No doubt, everyone has heard of FEMEN by now, the Ukrainian female activist movement famous for its unconventional and controversial protest tactics. But while we’re all familiar with its gutsy members and their very daring topless public appearances, fighting patriarchy and oppression in all its forms, from Putin to the Pope, we know very little about the private stories and histories of the individuals who created this organisation back in 2008 and its most ardent campaigners.
And because a good story is never straightforward or devoid of ambiguities, Australian filmmaker KITTY GREEN spent fours years trying to get to grips with this awe-inspiring movement and getting to know the people behind it. The documentary UKRAINE IS NOT A BROTHEL is the result and fascinating account of her time with the FEMEN group.
This interview was taken on October 16, 2013 at Filmmakers Afternoon Teas, Mayfair Hotel, London, as part of LONDON FILM FESTIVAL 2013.
Dana: You spent four years with the members of Femen, filming them and getting to know them…
Kitty: Four years yes more or less. I spent a year then I went back to Australia to find some more money then I came back. It was a long process.
Dana: So tell me a little bit about your experience living with them, you must know this movement inside out.
Kitty: They are very popular in Europe and there was a lot of media coverage of them, whatever they were doing, I knew they were getting a lot of press, CNN, BBC, Al-Jazeera and everybody there every day. So I wanted to make a film that was more intimate and show the different sides to the girls, and more about why they are doing it, where they come from and the country they come from, which is very patriarchal, a really terrible place for women to live. They don’t have many rights there and they don’t have a cultural life often.So I lived with them and I really tried to get that intimate experience, and get to know them really well, and get them to trust me, and I did that by living in a two-bedroom apartment with five Femen activists on the outskirts of Kiev. A very ghetto Soviet apartment but we loved it and it was really good, they are like my sisters now, I’m really close to them. People often said “don’t get too close to them because if you want to be a documentary filmmaker you need to be objective”…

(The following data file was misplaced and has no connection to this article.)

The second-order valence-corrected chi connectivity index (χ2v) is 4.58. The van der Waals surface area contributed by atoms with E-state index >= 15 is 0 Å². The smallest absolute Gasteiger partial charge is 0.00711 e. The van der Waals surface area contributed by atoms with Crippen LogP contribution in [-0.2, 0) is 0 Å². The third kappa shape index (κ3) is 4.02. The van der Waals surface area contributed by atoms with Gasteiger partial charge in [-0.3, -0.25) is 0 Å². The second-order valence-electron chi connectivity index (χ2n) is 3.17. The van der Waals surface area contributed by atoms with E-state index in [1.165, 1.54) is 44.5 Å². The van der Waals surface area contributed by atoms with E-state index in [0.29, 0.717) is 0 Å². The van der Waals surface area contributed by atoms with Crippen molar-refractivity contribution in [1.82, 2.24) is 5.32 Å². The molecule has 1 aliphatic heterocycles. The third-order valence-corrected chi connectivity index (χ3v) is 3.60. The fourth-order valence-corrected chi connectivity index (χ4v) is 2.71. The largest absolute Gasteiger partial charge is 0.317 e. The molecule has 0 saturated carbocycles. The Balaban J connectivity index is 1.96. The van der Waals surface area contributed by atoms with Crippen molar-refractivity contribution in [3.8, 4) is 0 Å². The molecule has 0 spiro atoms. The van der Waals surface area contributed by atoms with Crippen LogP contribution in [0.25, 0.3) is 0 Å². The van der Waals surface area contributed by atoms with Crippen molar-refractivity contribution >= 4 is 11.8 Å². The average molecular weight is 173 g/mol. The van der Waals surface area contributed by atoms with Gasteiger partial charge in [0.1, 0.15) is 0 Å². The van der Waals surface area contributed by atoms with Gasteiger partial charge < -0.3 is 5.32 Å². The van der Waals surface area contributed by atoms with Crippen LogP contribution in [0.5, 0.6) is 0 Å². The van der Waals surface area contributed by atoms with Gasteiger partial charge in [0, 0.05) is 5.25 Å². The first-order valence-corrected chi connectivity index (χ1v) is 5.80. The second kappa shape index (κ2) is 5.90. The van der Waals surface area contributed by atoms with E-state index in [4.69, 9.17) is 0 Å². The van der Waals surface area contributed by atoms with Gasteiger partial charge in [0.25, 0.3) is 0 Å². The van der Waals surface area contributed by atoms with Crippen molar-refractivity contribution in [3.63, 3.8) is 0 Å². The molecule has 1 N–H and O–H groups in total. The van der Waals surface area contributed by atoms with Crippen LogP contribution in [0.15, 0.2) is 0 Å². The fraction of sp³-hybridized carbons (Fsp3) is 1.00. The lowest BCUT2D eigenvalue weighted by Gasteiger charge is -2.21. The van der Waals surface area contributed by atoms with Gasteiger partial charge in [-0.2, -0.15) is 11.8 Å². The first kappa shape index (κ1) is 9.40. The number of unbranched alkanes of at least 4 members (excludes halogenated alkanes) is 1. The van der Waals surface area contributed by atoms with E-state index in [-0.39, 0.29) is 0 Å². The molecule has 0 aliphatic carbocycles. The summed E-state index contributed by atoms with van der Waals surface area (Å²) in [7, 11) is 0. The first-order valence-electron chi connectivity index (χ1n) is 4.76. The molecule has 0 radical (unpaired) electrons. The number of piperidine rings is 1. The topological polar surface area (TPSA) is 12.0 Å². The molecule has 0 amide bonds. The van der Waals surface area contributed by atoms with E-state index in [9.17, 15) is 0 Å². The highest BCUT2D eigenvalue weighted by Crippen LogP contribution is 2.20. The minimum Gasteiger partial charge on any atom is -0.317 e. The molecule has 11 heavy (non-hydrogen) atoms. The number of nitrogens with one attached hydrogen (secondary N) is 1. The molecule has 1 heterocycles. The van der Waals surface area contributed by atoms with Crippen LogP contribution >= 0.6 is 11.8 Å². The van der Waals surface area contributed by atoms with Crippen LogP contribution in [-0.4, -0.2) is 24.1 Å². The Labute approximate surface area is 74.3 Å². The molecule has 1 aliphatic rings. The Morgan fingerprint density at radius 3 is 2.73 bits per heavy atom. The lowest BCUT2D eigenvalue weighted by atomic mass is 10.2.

Dana: Being objective is probably an unattainable goal but I suppose you do need a bit of distance…
Kitty: Yeah but I think I managed to find a way to have a bit of distance. Because I’m coming from a Western background, I grew up in Australia, I could see the contradictions within the group, they were more clear and apparent to me than they were to them. So I was able to sit back and question them and ask “What’s going on here?
For a taster of what is going on, watch the trailer here:
Dana: Because there’s a lot going on, the movement is quite paradoxical.
Kitty: Yes, it’s a strange story. So it was nice to be part of them but also to be able to question them. And from my questioning I think they learnt a lot about themselves, it forced them to look at themselves, it gave them some introspection. It really changed them, they became a much stronger organisation as a result and I was really amazed to see that change.
Dana: How much footage have you accumulated?
Kitty: About 700 hours.
Dana: That is a lot. What was the editing process like?Did you have any help?
Kitty: No, I kind of did everything myself. Most of it was in Ukrainian and Russian and I didn’t want to translate it all, I couldn’t afford to do that. So I had to get it down before I could even start.
Dana: So you speak the language.
Kitty: Yes, I speak Ukrainian. I kind of learnt, my grandma speaks a bit of Ukrainian and I learnt more in order to make the film. In order to speak about politics, gender, inequality, you need to know more.